Selected Short Stories of Padraic Colum
Padraic Colum is best known as a dramatist who was influential in the founding of the Irish National Theatre Society and the Abbey Theatre in the early twentieth century, the author of such realistic plays as The Land (1905) and Thomas Muskerry (1910), both dealing with the world of the peasant the small farmer. He is also recognized as a poet of the period known as the Irish Literary Renaissance and, after coming to the United States, as a writer of children’s literature, having authored more than twenty-five children’s books primarily about folklore and mythology. He is not, however, well-known as a short-story writer. Nor does Colum necessarily deserve such recognition, for he wrote only about thirty adult short fictions, of uneven quality; the thirteen reprinted here represent his best work in that genre, which his friend James Joyce pioneered as a distinctly modern form in the epoch-making collection Dubliners (1914).
Frank O’Connor, also a contemporary of Colum, and, like his countrymen Joyce, George Moore, and Seán O’Faoláin, a master of the short-story form, recounts an anecdote in A Short History of Irish Literature (1967), which perhaps explains why Colum failed in the form in which certain of his colleagues succeeded. O’Connor states that one night he was complaining to Æ (George William Russell), one of the leading founders of the Irish Literary Revival, of his indigestion. Æ roared with laughter and said, “Every serious Irish writer has a pain in his belly. Yeats has a pain in his belly; Joyce has a terrible pain in his belly; now you have a pain in your belly. Padraic Colum is the only Irish writer who never had a pain at all.”
Indeed, there is little pain in these thirteen slight stories; there is much whimsy, nostalgia, and affection for what Colum sees as the dignity of Irish peasant life—but not the sense of displacement, grotesqueness, and hypocrisy that dominates the stories of Joyce. Nor do Colum’s stories have what O’Connor has called, in his classic study of the short story, The Lonely Voice 1963), that sense of loneliness typified by Blaise Pascal’s statement, “The eternal silence of those infinite spaces terrifies me,” which characterizes the short-story form at its most intense and artistic. The short story is an art form, according to O’Connor, which is as elaborate, pure, and patterned as the sonnet.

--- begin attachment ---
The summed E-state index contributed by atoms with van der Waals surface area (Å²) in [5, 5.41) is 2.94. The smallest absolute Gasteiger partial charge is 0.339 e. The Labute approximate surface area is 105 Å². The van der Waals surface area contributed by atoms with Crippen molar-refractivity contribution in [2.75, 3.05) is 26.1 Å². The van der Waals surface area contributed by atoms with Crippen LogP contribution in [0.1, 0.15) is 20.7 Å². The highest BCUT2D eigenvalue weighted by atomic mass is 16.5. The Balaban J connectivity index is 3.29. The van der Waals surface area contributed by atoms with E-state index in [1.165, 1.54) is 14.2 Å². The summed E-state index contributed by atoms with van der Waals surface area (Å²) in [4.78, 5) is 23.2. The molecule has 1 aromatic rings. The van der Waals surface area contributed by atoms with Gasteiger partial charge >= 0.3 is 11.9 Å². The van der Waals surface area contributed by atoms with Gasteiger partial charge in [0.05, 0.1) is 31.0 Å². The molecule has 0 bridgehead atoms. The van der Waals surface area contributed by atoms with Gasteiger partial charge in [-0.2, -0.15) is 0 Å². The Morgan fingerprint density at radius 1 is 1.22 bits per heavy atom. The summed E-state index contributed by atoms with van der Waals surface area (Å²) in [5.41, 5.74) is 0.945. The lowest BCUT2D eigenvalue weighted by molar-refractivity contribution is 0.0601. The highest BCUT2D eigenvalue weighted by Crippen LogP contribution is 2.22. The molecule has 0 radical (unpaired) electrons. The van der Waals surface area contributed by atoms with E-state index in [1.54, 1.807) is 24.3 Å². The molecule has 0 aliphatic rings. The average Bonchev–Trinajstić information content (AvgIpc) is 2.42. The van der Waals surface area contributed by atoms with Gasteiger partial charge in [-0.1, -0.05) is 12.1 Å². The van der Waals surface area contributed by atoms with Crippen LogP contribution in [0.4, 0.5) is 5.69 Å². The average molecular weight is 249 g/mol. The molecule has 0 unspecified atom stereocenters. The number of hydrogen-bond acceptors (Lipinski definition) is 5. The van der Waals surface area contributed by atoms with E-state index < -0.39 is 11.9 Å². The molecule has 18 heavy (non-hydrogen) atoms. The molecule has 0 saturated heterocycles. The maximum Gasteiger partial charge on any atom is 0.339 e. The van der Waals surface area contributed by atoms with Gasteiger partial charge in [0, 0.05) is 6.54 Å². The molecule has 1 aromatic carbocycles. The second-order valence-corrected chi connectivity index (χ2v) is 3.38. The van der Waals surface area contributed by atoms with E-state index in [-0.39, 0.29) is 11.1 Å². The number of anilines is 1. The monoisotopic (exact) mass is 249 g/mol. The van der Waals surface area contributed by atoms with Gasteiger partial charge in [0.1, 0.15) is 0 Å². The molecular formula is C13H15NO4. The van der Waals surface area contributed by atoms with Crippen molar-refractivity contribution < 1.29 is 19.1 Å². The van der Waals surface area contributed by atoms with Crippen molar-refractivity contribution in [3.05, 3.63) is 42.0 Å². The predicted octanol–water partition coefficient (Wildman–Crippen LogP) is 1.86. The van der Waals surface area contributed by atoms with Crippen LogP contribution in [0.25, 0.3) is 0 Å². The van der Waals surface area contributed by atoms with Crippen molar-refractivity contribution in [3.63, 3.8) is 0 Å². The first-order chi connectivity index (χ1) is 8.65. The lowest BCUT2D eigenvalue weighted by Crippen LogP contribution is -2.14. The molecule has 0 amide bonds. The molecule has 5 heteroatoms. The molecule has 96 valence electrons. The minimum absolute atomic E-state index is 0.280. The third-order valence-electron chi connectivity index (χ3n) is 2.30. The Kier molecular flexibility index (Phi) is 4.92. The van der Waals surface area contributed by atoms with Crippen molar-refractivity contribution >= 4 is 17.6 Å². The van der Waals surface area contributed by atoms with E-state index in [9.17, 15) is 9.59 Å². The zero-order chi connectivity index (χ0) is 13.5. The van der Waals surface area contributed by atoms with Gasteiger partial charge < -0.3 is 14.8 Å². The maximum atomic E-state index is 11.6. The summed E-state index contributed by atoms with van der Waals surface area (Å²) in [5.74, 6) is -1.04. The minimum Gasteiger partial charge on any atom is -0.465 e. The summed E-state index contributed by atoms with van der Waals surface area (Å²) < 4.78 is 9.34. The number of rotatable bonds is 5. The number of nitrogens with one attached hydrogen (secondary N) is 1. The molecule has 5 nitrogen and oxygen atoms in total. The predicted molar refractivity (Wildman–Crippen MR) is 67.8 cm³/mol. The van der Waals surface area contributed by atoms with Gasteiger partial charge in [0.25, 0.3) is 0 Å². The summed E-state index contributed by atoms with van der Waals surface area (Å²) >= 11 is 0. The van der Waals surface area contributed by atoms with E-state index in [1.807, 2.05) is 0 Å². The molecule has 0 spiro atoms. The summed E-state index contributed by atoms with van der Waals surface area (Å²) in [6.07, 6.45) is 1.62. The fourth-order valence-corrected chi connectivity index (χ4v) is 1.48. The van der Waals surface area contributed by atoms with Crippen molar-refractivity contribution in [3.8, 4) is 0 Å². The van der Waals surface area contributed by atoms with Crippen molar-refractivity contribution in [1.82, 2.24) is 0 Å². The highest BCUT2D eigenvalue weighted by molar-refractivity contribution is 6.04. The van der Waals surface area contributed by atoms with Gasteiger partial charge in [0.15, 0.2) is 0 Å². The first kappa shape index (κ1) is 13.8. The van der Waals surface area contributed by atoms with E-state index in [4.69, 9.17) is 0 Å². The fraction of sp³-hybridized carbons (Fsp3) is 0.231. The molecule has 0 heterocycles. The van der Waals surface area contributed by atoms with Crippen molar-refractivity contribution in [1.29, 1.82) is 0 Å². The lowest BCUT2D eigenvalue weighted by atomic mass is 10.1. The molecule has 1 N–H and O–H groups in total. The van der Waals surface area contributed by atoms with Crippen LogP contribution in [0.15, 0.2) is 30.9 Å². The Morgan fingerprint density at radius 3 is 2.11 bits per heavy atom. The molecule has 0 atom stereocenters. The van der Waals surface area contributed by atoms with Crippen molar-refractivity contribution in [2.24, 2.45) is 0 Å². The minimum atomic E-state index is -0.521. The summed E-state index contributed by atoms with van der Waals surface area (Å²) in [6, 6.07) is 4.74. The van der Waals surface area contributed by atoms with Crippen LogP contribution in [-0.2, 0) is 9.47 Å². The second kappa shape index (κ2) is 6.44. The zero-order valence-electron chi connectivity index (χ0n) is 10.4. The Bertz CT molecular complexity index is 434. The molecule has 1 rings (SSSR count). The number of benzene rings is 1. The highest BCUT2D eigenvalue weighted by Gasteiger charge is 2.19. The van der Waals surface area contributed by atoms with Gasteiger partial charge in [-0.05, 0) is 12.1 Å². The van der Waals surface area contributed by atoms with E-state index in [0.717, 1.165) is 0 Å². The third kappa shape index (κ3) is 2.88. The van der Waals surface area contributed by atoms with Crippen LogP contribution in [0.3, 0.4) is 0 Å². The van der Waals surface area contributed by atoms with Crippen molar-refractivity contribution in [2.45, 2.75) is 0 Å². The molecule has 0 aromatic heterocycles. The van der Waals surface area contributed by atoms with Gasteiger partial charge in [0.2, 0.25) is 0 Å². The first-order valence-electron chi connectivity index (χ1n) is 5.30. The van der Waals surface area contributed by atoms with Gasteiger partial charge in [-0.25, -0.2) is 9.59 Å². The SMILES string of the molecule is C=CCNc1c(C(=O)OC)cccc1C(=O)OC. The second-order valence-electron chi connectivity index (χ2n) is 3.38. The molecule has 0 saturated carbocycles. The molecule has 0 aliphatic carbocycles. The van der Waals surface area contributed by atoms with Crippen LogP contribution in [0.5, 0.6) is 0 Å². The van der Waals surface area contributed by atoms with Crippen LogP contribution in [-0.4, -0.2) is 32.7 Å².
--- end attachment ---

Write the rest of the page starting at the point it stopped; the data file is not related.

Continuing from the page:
Only a few of Colum’s stories have the delicate restraint associated with the short stories of Joyce; one such piece is “Eilis: A Woman’s Story,” which is, as is typical of Colum, a story within a story told by an eighty-year-old woman, Eilis, who is of the “old culture” and who tells of contemporary events as if they were folktales. There is no real plot here, merely the poignant experience from Eilis’ own past when she forsook the chance to marry Shaun Gorman, whom she loved, for Michael Conroy, the man whom her father arranged for her to marry. When she goes in secret to meet Gorman and comes to a ditch that separates his fields from her father’s, her knees fail her and she cannot pass; thus, out of loyalty, or perhaps simply passivity, Eilis accepts Conroy, a good man, a man, whom she says, “wouldn’t let me break a sod of turf across my knee, he took such care of me.” As is typical of the Chekhovian notion of the modern short story, the piece is less a dramatic tale than it is the sensitive evocation of “a woman’s story,” similar to the stories about quiet and enclosed women in Dubliners.
More typical of the storytelling convention of which Colum makes use are such fairy-tale forms as “The Peacocks of Baron’s Hall” and “The Slopes of Tara.” “The Peacocks of Baron’s Hall” is told in the true folklore tradition by an old huntsman as a tale within a tale; the motivation for its telling is to explain, in the manner of folklore, why anyone who lives in Baron’s Hall must keep the peacocks that are...
(The entire section is 1,978 words.)